“The news we awoke to this morning was heartbreaking. What happened in Las Vegas was shocking, it’s tragic, and for those affected, and their families, it’s devastating,” McConnell said.” “I hope they will see that our country is standing by their side today,” he added on Monday.

Pelosi confronts Ryan, calls for action

Meanwhile, Democratic House Minority Leader Nancy Pelosi wrote a letter to House Speaker Paul Ryan saying, “The epidemic of gun violence in our country continues to challenge the conscience of our nation,” urging him to create a “Select Committee on Gun Violence” and “pass the bipartisan King-Thompson legislation to strengthen the life-saving background checks that keep guns out of the wrong hands.”

“Congress has a moral duty to address this horrific and heartbreaking epidemic,” Pelosi said in the letter. “Charged with the solemn duty to protect and defend the American people, we must respond to these tragedies with courage, unity and decisive action.”

Ryan ordered flags at the US Capitol to be lowered half-staff in honor of the victims and issued a statement calling the incident “heartbreaking.” There was no mention of policy-related issues on gun control in his statement.

“America woke up this morning to heartbreaking news. This evil tragedy horrifies us all,” he said. “To the people of Las Vegas and to the families of the victims, we are with you during this time. The whole country stands united in our shock, in our condolences, and in our prayers.”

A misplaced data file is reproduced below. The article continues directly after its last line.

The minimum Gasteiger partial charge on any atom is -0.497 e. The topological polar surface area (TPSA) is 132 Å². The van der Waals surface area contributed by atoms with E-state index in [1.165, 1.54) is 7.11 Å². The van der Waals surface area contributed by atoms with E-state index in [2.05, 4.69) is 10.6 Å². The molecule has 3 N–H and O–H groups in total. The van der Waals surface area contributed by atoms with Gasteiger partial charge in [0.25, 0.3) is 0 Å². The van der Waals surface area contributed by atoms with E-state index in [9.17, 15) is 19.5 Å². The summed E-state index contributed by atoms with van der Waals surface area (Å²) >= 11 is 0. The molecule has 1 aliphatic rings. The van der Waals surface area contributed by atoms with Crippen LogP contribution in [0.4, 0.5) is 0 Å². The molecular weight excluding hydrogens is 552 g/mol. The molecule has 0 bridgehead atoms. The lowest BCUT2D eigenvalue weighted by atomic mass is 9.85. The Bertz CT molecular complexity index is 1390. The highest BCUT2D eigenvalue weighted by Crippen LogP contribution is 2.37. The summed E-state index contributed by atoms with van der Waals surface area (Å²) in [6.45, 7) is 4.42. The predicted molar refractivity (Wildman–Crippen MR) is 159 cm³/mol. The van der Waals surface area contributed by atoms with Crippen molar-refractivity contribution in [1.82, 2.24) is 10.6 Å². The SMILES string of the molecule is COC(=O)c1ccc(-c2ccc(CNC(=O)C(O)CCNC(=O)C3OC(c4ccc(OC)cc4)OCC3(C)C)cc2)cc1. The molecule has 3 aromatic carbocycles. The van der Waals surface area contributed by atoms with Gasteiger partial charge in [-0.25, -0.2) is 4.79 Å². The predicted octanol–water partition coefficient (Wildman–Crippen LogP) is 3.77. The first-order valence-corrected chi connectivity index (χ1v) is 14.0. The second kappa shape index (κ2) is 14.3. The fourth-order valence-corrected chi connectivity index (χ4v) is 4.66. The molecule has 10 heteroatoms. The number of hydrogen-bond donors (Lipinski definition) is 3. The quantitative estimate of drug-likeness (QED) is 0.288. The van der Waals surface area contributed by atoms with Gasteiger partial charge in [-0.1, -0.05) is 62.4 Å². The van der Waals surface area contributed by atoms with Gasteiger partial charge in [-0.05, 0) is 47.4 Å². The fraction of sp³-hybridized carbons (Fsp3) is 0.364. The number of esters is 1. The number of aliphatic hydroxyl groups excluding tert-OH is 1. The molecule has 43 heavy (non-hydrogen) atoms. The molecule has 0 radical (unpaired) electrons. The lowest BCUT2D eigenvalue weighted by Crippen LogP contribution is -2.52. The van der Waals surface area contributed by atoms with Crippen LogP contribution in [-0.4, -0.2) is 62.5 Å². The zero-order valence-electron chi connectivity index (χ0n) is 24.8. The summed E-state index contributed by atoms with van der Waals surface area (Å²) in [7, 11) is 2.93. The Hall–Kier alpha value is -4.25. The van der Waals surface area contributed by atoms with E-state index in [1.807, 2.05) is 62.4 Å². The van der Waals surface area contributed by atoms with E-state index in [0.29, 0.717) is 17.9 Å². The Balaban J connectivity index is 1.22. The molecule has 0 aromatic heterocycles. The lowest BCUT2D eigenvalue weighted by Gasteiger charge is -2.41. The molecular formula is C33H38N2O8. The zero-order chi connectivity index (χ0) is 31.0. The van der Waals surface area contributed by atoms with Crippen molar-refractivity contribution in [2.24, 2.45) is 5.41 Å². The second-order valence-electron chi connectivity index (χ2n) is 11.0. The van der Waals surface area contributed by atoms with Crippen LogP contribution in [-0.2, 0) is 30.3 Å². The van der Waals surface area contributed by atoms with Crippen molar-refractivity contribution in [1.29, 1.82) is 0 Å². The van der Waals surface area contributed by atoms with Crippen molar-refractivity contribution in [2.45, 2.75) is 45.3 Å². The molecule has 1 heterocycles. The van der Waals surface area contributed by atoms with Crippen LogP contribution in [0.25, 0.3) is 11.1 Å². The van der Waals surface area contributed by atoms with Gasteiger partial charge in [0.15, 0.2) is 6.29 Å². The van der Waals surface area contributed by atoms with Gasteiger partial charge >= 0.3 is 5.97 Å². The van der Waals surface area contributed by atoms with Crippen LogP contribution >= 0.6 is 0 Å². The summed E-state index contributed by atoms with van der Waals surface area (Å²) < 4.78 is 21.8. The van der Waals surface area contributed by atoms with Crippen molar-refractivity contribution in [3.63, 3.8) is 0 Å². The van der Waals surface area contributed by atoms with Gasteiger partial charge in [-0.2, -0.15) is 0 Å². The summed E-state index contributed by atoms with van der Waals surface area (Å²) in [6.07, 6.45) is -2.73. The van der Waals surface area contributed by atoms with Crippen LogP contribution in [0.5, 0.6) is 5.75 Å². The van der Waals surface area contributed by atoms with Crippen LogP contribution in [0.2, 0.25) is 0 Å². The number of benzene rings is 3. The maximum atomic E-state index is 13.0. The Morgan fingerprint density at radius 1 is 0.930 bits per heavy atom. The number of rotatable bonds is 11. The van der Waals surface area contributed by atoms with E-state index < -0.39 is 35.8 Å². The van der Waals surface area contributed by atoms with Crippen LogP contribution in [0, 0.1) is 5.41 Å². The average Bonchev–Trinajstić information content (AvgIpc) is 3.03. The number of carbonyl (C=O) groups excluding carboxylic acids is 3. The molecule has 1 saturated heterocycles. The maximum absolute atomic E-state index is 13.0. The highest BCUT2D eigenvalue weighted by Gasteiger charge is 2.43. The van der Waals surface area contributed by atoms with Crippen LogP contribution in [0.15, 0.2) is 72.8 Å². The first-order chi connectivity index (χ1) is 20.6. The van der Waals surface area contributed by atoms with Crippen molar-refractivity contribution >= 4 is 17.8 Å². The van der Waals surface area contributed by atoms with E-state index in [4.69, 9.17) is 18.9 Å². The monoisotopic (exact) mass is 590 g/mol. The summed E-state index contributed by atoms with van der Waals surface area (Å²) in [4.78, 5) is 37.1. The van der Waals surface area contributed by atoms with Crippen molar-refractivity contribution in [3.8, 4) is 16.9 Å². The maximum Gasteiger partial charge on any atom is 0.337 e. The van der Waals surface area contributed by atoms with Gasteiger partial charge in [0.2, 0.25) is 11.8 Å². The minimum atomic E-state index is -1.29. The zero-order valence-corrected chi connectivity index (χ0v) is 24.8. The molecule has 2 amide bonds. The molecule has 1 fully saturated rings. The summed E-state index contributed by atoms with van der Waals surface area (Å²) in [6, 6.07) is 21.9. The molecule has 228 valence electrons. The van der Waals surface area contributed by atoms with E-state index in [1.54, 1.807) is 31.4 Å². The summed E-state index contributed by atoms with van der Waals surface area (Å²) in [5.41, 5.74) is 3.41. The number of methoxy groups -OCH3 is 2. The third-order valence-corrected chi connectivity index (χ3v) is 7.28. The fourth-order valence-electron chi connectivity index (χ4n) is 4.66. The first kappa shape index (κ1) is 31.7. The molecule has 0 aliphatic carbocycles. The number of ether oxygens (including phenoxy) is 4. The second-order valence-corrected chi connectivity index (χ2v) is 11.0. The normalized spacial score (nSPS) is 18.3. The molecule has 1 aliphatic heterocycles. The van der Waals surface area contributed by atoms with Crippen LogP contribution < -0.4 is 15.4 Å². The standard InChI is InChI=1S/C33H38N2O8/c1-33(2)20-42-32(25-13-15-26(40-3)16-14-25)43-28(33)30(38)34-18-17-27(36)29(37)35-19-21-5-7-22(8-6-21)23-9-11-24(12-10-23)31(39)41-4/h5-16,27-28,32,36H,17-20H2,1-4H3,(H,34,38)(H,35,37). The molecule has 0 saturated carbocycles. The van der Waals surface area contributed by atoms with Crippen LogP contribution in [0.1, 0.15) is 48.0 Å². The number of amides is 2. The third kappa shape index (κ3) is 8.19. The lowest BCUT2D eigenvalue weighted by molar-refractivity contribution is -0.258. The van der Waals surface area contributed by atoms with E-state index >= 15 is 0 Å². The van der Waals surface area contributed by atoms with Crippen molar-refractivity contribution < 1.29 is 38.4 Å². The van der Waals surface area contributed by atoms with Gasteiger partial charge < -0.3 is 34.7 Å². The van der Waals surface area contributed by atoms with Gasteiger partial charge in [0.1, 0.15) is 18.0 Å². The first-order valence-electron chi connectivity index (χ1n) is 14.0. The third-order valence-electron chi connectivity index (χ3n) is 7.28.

No ‘premature’ talk on guns

Meanwhile, the White House rejected as “premature” a debate on gun control.

“This is an unspeakable tragedy. Today is a day for consoling of survivors and mourning those we lost,” said Sarah Huckabee Sanders, the White House press secretary. “There is a time and place for political debate but now is a time to unite as a country.”

​White House Press Secretary Sarah Huckabee Sanders speaks during a White House briefing on October 2, 2017 in Washington, DC. (Photo by AFP)

At the briefing, Sanders also warned against creating laws that “won’t stop these things from happening” again. Such arguments are often made by the National Rifle Association (NRA) and other advocates of unregulated guns, who often are on the defensive after mass shootings.

“The only person with blood on their hands is the shooter,” Sanders said. “This isn’t a time for us to go after individuals or organizations.”

‘No symbolic moment of silence’

Democratic House representative Seth Moulton said Monday that he would not participate in a moment of silence on the House floor for victims of the Las Vegas shooting, stating such cliché acts have become excuses for inaction.

“As after #Orlando, I will NOT be joining my colleagues in a moment of silence on the House Floor that just becomes an excuse for inaction,” Moulton tweeted Monday. “Now is not a moment for silence; it’s a time for action.”

Moulton was also one of several Democratic lawmakers who refused to observe a moment of silence in the House for the victims of the deadly mass shooting at Pulse nightclub in Orlando, Florida in June 2016.

Moulton has pushed for Congress to pass gun control legislation in the past — he was one of many Democrats who held a sit-in on the House floor after the Pulse shooting to try and force Ryan to bring gun control legislation up for a vote. The sit-in ended a day later without any outcomes.

At the time, Ryan had dismissed the protest as a “publicity stunt” and had said Democrats are only “trying to get attention.”